Half of the deadliest shootings in the US have happened in the last two years — here's the full list

  • Mass shootings aren't just becoming more frequent in America — they're also becoming more deadly.
  • The high school shooting in Parkland, Florida on Wednesday was the 8th deadliest in modern US history.
  • Americans are 10 times more likely to die a violent death at the barrel of a gun than residents of any other rich, industrialized country.


It's February, and Americans are already facing their 30th mass shooting of the year.

On Valentine's Day, 17 people were gunned down and killed at a high school in Parkland, Florida by a 19-year-old former student armed with an AR-15 semiautomatic rifle, which he bought legally in that state. 

Americans are now getting so used to hearing about carnage on school campuses, at music festivals, and during religious services, that they're resigned to a cycle of thoughts, prayers, and inaction that has become the norm.

But mass shootings aren't just becoming more common in the US. When they happen, they're also killing more people than they used to. Take a look at how many of the deadliest mass shootings in the US have happened in the past two years:

deadliest mass shootings in the USBusiness Insider

Four of the eight most fatal shootings in modern American history have happened since June 2016, less than two years ago.

The deadly 2015 shooting in San Bernardino, California, when 14 people were killed, doesn't even make this list. The Columbine shooting, which gutted the nation's collective conscience when 12 students and one teacher were murdered at the Colorado high school in 1999, would now be far down the current list of deadly American massacres.    

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San Bernardino funerals
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San Bernardino funerals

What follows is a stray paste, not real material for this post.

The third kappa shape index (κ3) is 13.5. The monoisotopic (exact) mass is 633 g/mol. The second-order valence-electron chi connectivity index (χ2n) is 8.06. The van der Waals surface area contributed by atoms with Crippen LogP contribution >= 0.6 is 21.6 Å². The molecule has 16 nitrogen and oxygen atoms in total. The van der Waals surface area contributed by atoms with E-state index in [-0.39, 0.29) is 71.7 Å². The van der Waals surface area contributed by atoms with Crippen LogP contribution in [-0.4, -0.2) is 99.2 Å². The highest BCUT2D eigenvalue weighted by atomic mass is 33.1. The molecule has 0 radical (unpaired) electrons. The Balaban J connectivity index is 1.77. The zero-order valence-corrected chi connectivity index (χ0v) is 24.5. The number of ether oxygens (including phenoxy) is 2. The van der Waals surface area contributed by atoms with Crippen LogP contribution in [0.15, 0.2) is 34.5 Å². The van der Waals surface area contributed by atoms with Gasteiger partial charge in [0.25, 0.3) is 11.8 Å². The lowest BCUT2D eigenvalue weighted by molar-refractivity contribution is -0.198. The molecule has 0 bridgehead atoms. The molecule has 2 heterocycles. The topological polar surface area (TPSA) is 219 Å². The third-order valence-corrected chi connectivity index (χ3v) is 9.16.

HUNTINGTON BEACH, CA - DECEMBER 12: Van Thanh Nguyen, center, mother of Tin Nguyen, 31, one of the victims of the deadly San Bernardino terrorist attack, is consoled by family members during her daughter's funeral service at the Good Shepherd Cemetery, in Huntington Beach, Calif., on Dec. 12, 2015. (Photo by Marcus Yam/Los Angeles Times via Getty Images)
HUNTINGTON BEACH, CA - DECEMBER 12: Nghi Van Nguyen, grandmother of Tin Nguyen, 31, one of the victims of the deadly San Bernardino terrorist attack, weep at her casket during her funeral service in Huntington Beach, Calif., on Dec. 12, 2015. (Photo by Marcus Yam/Los Angeles Times via Getty Images)
SANTA ANA, CA - DECEMBER 12: Pallbearers stand guard over the casket of the slain Tin Nguyen, 31, one of the victims of the deadly San Bernardino terrorist attack, at the start of the memorial service at St. Barbara's Catholic Church, in Santa Ana, Calif., on Dec. 12, 2015. (Marcus Yam / Los Angeles Times)
SANTA ANA, CA - DECEMBER 12: Community members attend the funeral for Tin Nguyen, 31, one of the victims of the deadly San Bernardino terrorist attack, at St. Barbara's Catholic Church, in Santa Ana, Calif., on Dec. 12, 2015. (Photo by Marcus Yam/Los Angeles Times via Getty Images)
COLTON, CA - DECEMBER 12: A woman consoles a man during a funeral service for San Bernardino shooting victim Isaac Amanios at the St. Minas Orthodox Church in Colton Saturday. (Photo by Wally Skalij/Los Angeles Times via Getty Images)
SANTA ANA, CA - DECEMBER 12: San Trinh, long time boyfriend of of Tin Nguyen, holds a photo after her coffin was loaded into a hearse at her funeral held at St. Barbaras Catholic Church in Santa Ana, CA on Saturday, December 12, 2015. A heavily armed man and woman opened fire Wednesday on a holiday banquet for his co-workers, killing multiple people and seriously wounding others in a precision assault, authorities said. Hours later, they died in a shootout with police. (Photo by Jabin Botsford/The Washington Post via Getty Images)
HUNTINGTON BEACH, CA - DECEMBER 12: Tram Le, center, cousin of Tin Nguyen, holds a cooler of Tin's during her burial held at Good Shepherd Cemetery in Huntington Beach, CA on Saturday, December 12, 2015. Tin Nguyen was one of 14 that died after a heavily armed man and woman opened fire Wednesday on a holiday banquet for his co-workers, killing multiple people and seriously wounding others in a precision assault, authorities said. Hours later, they died in a shootout with police. (Photo by Jabin Botsford/The Washington Post via Getty Images)
SANTA ANA, CA - DECEMBER 12: Family members of Tin Nguyen carry her coffin to a hearse at her funeral held at St. Barbaras Catholic Church in Santa Ana, CA on Saturday, December 12, 2015. A heavily armed man and woman opened fire Wednesday on a holiday banquet for his co-workers, killing multiple people and seriously wounding others in a precision assault, authorities said. Hours later, they died in a shootout with police. (Photo by Jabin Botsford/The Washington Post via Getty Images)